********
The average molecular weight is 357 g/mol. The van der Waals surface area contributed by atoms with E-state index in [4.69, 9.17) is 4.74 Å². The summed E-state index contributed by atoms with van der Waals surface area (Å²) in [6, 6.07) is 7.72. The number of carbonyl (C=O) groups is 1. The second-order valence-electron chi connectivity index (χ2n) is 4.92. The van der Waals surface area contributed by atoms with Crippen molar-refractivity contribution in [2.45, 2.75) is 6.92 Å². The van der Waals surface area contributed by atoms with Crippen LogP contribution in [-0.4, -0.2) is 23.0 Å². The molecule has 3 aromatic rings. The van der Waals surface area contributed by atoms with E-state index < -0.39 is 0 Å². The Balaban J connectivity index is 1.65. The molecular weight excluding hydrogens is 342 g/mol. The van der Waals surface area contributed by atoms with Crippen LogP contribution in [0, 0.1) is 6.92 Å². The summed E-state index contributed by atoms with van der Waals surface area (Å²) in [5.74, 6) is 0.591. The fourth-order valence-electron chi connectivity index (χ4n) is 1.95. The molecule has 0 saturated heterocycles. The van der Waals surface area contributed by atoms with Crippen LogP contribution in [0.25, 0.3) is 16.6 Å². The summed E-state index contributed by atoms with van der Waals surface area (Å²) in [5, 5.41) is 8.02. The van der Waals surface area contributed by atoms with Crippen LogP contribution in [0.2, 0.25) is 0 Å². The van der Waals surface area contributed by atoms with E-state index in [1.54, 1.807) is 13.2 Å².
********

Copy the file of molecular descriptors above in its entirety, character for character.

The average molecular weight is 357 g/mol. The van der Waals surface area contributed by atoms with E-state index in [4.69, 9.17) is 4.74 Å². The summed E-state index contributed by atoms with van der Waals surface area (Å²) in [6, 6.07) is 7.72. The number of carbonyl (C=O) groups is 1. The second-order valence-electron chi connectivity index (χ2n) is 4.92. The van der Waals surface area contributed by atoms with Crippen molar-refractivity contribution in [2.45, 2.75) is 6.92 Å². The van der Waals surface area contributed by atoms with Crippen LogP contribution in [-0.4, -0.2) is 23.0 Å². The molecule has 3 aromatic rings. The van der Waals surface area contributed by atoms with E-state index < -0.39 is 0 Å². The Balaban J connectivity index is 1.65. The molecular weight excluding hydrogens is 342 g/mol. The van der Waals surface area contributed by atoms with Crippen LogP contribution in [0, 0.1) is 6.92 Å². The summed E-state index contributed by atoms with van der Waals surface area (Å²) in [5.74, 6) is 0.591. The fourth-order valence-electron chi connectivity index (χ4n) is 1.95. The molecule has 0 saturated heterocycles. The van der Waals surface area contributed by atoms with Crippen LogP contribution in [0.25, 0.3) is 16.6 Å². The summed E-state index contributed by atoms with van der Waals surface area (Å²) in [5, 5.41) is 8.02. The van der Waals surface area contributed by atoms with Crippen LogP contribution in [0.2, 0.25) is 0 Å². The van der Waals surface area contributed by atoms with E-state index in [1.54, 1.807) is 13.2 Å².